The public is invited to attend a meeting regarding issues surrounding Tonawanda Coke Monday night. The event will take place at the Sheridan Parkside Community Center located at 169 Sheridan Parkside Drive in Tonawanda at 6:30 p.m.
During the event Assistant U.S. Attorney’s from the U.S. Department of Justice will provide an update on sentencing for the company that was found guilty of violating the Clean Air Act for releasing the cancer causing agent benzene in the air. Community Activists and Researchers from the University at Buffalo and SUNY Fredonia will also reveal results of soil tests done in the neighborhoods impacted by pollution from Tonawanda Coke.
Founder of Citizen Science Community Resources Jackie James Creedon is encouraging anyone who feels they've suffered harm from Tonawanda Coke to attend the meeting. She says the information would be helpful to the U.S. Department of Justice.
“They [The U.S. Department of Justice] have motioned [Chief U.S. District] Judge Skretny that they would like a sentencing hearing and they would like these potential victims to testify in front of a judge,” said Creedon.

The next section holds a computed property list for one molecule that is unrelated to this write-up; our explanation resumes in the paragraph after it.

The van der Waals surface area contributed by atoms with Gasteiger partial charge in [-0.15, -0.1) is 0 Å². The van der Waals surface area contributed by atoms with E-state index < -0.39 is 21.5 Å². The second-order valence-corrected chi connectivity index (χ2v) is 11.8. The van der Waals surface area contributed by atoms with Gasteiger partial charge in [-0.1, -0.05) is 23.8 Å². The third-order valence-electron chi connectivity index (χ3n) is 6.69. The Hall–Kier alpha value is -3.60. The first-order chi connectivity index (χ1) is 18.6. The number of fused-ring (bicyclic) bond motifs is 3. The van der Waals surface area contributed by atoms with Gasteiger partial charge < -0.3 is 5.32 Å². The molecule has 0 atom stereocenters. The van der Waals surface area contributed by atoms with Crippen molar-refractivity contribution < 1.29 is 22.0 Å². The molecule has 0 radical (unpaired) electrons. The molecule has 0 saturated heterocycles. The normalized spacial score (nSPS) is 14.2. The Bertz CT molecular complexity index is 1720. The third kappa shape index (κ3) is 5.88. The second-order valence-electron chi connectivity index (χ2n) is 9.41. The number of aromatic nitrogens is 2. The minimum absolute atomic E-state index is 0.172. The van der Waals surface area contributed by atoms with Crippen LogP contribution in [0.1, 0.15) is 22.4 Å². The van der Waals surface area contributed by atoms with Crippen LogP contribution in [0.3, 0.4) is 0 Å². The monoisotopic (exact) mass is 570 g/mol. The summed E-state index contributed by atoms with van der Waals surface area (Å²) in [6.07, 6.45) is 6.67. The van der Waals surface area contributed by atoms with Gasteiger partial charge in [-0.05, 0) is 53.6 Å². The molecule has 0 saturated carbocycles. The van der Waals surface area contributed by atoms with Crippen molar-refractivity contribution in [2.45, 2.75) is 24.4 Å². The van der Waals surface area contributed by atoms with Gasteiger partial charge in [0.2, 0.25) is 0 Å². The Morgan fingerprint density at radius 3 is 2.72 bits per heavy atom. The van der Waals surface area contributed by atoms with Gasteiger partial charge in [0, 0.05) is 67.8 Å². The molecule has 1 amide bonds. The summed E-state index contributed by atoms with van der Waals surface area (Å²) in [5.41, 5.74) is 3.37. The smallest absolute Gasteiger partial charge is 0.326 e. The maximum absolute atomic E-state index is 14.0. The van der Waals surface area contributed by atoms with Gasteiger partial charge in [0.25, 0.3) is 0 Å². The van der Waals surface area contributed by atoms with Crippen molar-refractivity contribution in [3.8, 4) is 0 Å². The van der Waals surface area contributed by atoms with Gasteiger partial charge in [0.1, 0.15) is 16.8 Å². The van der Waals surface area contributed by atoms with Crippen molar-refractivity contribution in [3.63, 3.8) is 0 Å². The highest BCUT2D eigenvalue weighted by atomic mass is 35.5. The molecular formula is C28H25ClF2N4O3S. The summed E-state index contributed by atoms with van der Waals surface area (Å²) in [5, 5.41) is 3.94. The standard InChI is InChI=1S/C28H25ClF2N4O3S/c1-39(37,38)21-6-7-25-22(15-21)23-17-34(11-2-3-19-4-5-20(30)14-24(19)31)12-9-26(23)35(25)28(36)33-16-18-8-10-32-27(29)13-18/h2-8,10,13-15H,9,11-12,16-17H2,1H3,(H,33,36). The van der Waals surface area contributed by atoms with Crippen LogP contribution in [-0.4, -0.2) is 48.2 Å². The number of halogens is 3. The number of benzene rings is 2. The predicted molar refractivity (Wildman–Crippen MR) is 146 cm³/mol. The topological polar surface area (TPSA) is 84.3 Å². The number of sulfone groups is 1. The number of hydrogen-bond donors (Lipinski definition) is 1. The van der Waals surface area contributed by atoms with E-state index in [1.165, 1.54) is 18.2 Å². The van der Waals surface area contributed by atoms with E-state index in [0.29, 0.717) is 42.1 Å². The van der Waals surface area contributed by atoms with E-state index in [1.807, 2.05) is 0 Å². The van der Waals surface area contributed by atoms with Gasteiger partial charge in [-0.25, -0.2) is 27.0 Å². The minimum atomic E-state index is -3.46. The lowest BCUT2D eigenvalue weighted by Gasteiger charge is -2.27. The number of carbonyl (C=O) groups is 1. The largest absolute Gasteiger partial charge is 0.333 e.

Creedon says the neighborhoods that may have been affected by Tonawanda Coke pollution include the Town of Tonawanda, the City of Tonawanda, Grand Island, Kenmore and North Buffalo. She adds that she reached out to the company on three occasions and didn't receive a response.
Congressman Brian Higgins says he anticipates the company will face federal fines for the violation.
“We anticipate at the very least fines will be imposed on Tonawanda Coke in the tens of millions of dollars. What we are specifically asking for is that whatever amount that is that it not go to Washington, but stay here for mitigation purposes,” said Higgins.
Higgins says Tonawanda Coke continues to act “highly irresponsible.” He points to the handling of an explosion at the plant in January where the company failed to disclose important information about the incident.
Town of Tonawanda Supervisor Anthony Caruana added that since efforts against Tonawanda Coke began benzene found in the air has been reduced by 80 percent.